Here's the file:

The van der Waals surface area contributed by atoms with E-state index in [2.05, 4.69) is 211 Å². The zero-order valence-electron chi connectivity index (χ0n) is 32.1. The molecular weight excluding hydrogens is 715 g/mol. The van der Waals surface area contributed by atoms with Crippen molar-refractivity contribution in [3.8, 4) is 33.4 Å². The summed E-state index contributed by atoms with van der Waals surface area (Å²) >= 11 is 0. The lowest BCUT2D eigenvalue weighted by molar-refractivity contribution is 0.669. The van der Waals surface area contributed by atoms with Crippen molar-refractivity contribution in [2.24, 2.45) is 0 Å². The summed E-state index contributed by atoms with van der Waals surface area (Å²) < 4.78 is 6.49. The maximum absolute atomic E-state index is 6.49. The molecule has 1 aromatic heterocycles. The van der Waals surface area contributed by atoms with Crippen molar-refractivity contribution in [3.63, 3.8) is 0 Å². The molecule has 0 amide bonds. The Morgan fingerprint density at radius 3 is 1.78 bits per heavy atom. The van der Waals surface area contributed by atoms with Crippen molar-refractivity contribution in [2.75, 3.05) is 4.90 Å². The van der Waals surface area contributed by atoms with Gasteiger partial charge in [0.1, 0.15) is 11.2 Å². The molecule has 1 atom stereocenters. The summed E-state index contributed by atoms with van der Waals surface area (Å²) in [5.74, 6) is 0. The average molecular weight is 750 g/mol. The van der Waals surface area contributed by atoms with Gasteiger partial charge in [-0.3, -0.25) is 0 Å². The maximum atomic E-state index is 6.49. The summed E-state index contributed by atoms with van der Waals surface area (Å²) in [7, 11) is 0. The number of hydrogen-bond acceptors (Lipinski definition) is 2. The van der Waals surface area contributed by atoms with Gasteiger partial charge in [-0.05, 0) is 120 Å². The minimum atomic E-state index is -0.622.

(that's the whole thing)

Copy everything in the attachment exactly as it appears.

The van der Waals surface area contributed by atoms with E-state index in [2.05, 4.69) is 211 Å². The zero-order valence-electron chi connectivity index (χ0n) is 32.1. The molecular weight excluding hydrogens is 715 g/mol. The van der Waals surface area contributed by atoms with Crippen molar-refractivity contribution in [3.8, 4) is 33.4 Å². The summed E-state index contributed by atoms with van der Waals surface area (Å²) >= 11 is 0. The lowest BCUT2D eigenvalue weighted by molar-refractivity contribution is 0.669. The van der Waals surface area contributed by atoms with Crippen molar-refractivity contribution in [2.24, 2.45) is 0 Å². The summed E-state index contributed by atoms with van der Waals surface area (Å²) < 4.78 is 6.49. The maximum absolute atomic E-state index is 6.49. The molecule has 1 aromatic heterocycles. The van der Waals surface area contributed by atoms with Crippen molar-refractivity contribution in [3.63, 3.8) is 0 Å². The molecule has 0 amide bonds. The Morgan fingerprint density at radius 3 is 1.78 bits per heavy atom. The van der Waals surface area contributed by atoms with Crippen molar-refractivity contribution in [2.75, 3.05) is 4.90 Å². The van der Waals surface area contributed by atoms with Gasteiger partial charge in [0.1, 0.15) is 11.2 Å². The molecule has 1 atom stereocenters. The summed E-state index contributed by atoms with van der Waals surface area (Å²) in [5.74, 6) is 0. The average molecular weight is 750 g/mol. The van der Waals surface area contributed by atoms with Gasteiger partial charge in [-0.3, -0.25) is 0 Å². The maximum atomic E-state index is 6.49. The summed E-state index contributed by atoms with van der Waals surface area (Å²) in [7, 11) is 0. The number of hydrogen-bond acceptors (Lipinski definition) is 2. The van der Waals surface area contributed by atoms with Gasteiger partial charge in [-0.05, 0) is 120 Å². The minimum atomic E-state index is -0.622.